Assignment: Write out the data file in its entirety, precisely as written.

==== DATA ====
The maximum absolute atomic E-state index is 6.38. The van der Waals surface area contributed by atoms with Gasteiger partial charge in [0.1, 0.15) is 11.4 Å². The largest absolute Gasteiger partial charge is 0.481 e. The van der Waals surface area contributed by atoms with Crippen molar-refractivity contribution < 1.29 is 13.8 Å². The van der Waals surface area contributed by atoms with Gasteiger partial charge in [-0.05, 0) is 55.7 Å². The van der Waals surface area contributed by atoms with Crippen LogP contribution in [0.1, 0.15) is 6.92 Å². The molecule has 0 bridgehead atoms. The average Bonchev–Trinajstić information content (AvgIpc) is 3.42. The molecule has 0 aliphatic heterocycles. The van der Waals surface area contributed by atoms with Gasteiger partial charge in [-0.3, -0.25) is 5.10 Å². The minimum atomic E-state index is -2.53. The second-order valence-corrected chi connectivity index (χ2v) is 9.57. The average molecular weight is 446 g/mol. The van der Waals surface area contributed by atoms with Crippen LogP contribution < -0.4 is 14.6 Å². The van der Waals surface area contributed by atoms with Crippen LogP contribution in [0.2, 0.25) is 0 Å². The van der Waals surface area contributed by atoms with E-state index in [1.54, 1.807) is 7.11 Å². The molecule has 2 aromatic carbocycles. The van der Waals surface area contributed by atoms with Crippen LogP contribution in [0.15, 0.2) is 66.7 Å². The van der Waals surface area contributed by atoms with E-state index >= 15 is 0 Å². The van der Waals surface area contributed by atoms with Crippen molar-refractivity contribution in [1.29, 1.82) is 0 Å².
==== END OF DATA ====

The maximum absolute atomic E-state index is 6.38. The van der Waals surface area contributed by atoms with Gasteiger partial charge in [0.1, 0.15) is 11.4 Å². The largest absolute Gasteiger partial charge is 0.481 e. The van der Waals surface area contributed by atoms with Crippen molar-refractivity contribution < 1.29 is 13.8 Å². The van der Waals surface area contributed by atoms with Gasteiger partial charge in [-0.05, 0) is 55.7 Å². The van der Waals surface area contributed by atoms with Crippen LogP contribution in [0.1, 0.15) is 6.92 Å². The molecule has 0 bridgehead atoms. The average Bonchev–Trinajstić information content (AvgIpc) is 3.42. The molecule has 0 aliphatic heterocycles. The van der Waals surface area contributed by atoms with Gasteiger partial charge in [-0.3, -0.25) is 5.10 Å². The minimum atomic E-state index is -2.53. The second-order valence-corrected chi connectivity index (χ2v) is 9.57. The average molecular weight is 446 g/mol. The van der Waals surface area contributed by atoms with Crippen LogP contribution < -0.4 is 14.6 Å². The van der Waals surface area contributed by atoms with Crippen LogP contribution in [0.2, 0.25) is 0 Å². The van der Waals surface area contributed by atoms with E-state index in [1.54, 1.807) is 7.11 Å². The molecule has 2 aromatic carbocycles. The van der Waals surface area contributed by atoms with Crippen LogP contribution in [0.15, 0.2) is 66.7 Å². The van der Waals surface area contributed by atoms with E-state index >= 15 is 0 Å². The van der Waals surface area contributed by atoms with Crippen molar-refractivity contribution in [1.29, 1.82) is 0 Å².